Electrifying the Road - Forging a Sustainable Future
This article was originally published in Italian in Panorama on 13th October 2023.
Please note that this is a courtesy translation of the Italian language article originally published in the Panorama Magazine Issue at: https://www.panorama.it/economia/lelettrificazione-trasporti-strada-costruzione-cina
The 2020s marked the decade of the EV revolution. With decarbonisation set as a key priority for major economies across the globe, there has been a greater focus on phasing out fossil fuel vehicles to shift to more sustainable modes of transportation in recent years. As a result, electric vehicles took the world by storm in 2022 with sales for zero-emission EVs surpassed 10 million globally, marking a 55 per cent surge from 20211, with China sales taking the lion’s share. As strong Chinese contenders emerge on the global EV market, what speedbumps can be foreseen for the automotive industry? How will traditional European automotive powerhouses stay competitive in the global supply chain while China remains the largest global market? And most importantly, how does the growth of the global EV industry support help build a more sustainable future for us all?
EU Climate Policy Drivers
Let’s start with Europe. Driven by the 2030 Climate Target Plan to reduce greenhouse gas emissions by 55 per cent by 2030 and the ‘Fit for 55’ legislation requiring all new vehicles in Europe to be zero-emission by 2035,2 the EU has provided significant government incentives and environmental regulations to boost the European NEV market. Generous tax credits and subsidies have been offered by many European governments for the purchase of NEVs. For example, Norway is miles ahead, waiving import duties and car registration taxes for EVs in addition to imposing heavy taxes on purchases of conventional fossil fuel vehicles. Some EU Member States—such as The Netherlands and Sweden—have implemented zero or low-emission zones that regulate access to urban areas based on vehicle emissions to incentivise NEV adoption.3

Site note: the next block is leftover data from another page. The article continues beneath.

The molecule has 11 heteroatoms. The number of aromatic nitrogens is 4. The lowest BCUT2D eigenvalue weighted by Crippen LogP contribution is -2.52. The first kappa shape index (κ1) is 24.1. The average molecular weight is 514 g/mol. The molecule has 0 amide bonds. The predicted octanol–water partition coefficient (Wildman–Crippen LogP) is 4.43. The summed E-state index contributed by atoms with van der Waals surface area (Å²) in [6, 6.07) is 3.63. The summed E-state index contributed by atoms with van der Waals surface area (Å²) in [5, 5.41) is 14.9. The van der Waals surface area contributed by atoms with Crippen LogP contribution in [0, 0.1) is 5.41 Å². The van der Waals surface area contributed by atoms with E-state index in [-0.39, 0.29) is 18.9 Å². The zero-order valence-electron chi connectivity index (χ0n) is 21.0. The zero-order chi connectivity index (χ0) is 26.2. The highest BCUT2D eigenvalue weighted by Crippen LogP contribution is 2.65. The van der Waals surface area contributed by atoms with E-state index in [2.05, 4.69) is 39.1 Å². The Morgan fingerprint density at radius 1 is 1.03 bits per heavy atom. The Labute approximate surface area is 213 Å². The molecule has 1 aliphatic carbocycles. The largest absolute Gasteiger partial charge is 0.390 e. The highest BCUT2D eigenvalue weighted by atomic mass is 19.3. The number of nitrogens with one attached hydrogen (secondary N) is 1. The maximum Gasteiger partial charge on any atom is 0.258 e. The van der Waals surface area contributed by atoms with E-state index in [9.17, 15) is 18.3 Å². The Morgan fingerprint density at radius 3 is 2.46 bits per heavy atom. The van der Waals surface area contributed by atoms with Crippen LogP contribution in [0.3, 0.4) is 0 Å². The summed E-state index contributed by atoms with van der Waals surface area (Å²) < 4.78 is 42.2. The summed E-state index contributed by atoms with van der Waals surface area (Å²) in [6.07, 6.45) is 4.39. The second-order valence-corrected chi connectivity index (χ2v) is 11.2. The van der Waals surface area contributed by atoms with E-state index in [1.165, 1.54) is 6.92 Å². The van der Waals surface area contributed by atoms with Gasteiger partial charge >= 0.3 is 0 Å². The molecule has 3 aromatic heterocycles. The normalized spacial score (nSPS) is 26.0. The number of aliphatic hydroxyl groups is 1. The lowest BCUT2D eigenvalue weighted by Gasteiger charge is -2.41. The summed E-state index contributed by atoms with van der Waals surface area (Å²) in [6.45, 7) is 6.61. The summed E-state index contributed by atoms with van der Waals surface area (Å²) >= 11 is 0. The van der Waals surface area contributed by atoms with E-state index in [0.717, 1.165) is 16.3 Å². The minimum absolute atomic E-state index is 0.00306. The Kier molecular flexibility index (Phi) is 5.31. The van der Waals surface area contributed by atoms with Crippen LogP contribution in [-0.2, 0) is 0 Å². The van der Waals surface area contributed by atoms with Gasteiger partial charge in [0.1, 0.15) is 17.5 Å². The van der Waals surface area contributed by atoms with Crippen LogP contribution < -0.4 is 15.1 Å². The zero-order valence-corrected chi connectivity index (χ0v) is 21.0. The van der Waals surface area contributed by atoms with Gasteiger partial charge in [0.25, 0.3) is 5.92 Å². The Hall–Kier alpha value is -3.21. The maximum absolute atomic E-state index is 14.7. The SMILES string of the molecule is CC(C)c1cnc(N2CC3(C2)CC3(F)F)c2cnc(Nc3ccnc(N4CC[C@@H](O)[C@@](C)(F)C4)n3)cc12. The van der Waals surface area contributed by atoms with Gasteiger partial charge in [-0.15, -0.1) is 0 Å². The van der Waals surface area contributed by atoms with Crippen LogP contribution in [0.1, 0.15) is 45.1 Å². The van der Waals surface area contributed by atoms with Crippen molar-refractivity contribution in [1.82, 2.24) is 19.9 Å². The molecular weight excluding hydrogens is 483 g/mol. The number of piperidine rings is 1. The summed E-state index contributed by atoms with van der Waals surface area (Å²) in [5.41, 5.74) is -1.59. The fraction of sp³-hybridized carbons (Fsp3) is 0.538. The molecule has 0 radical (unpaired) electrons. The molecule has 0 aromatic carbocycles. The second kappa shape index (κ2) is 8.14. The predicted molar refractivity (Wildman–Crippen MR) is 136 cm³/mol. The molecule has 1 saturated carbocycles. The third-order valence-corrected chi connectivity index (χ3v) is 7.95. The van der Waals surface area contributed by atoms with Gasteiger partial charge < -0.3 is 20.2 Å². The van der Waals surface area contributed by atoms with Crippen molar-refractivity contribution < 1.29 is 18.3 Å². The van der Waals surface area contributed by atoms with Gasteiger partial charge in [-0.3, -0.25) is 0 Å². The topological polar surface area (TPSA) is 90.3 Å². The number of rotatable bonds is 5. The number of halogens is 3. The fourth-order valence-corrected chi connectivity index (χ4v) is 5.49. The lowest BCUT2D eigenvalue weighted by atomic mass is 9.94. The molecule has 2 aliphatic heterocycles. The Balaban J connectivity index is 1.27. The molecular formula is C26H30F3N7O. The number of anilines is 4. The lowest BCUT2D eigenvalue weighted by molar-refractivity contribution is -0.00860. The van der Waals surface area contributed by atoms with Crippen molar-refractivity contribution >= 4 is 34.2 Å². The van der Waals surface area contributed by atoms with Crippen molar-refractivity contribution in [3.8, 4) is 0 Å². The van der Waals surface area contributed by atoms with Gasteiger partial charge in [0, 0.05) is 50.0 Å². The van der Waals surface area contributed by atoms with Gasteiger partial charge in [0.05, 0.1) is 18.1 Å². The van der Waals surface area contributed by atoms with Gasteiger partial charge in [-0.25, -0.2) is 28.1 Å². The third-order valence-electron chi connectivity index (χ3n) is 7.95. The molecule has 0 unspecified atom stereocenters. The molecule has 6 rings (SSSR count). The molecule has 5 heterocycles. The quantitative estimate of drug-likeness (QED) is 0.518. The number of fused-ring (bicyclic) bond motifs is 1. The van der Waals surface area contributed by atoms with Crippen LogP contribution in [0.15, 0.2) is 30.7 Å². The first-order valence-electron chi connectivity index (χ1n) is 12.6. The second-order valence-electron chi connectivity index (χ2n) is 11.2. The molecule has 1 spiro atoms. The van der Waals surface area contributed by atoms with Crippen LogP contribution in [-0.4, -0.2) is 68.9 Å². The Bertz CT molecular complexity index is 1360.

Meanwhile, European consumers are increasingly aware of the environmental impact of their transportation choices, leading to a surge in demand for cleaner vehicles that has prompted automakers to invest in NEV development to meet European
preferences. Germany is the largest and fastest-growing EV market in Europe, with almost 39 per cent of total sales, while the Scandinavian nations of Norway and Sweden have the highest EV share of overall passenger vehicle sales.4 Due to its well-developed technology in performance and safety,European automakers have set standards that helped establish the region as global leader in the NEV industry.
China’s EV rise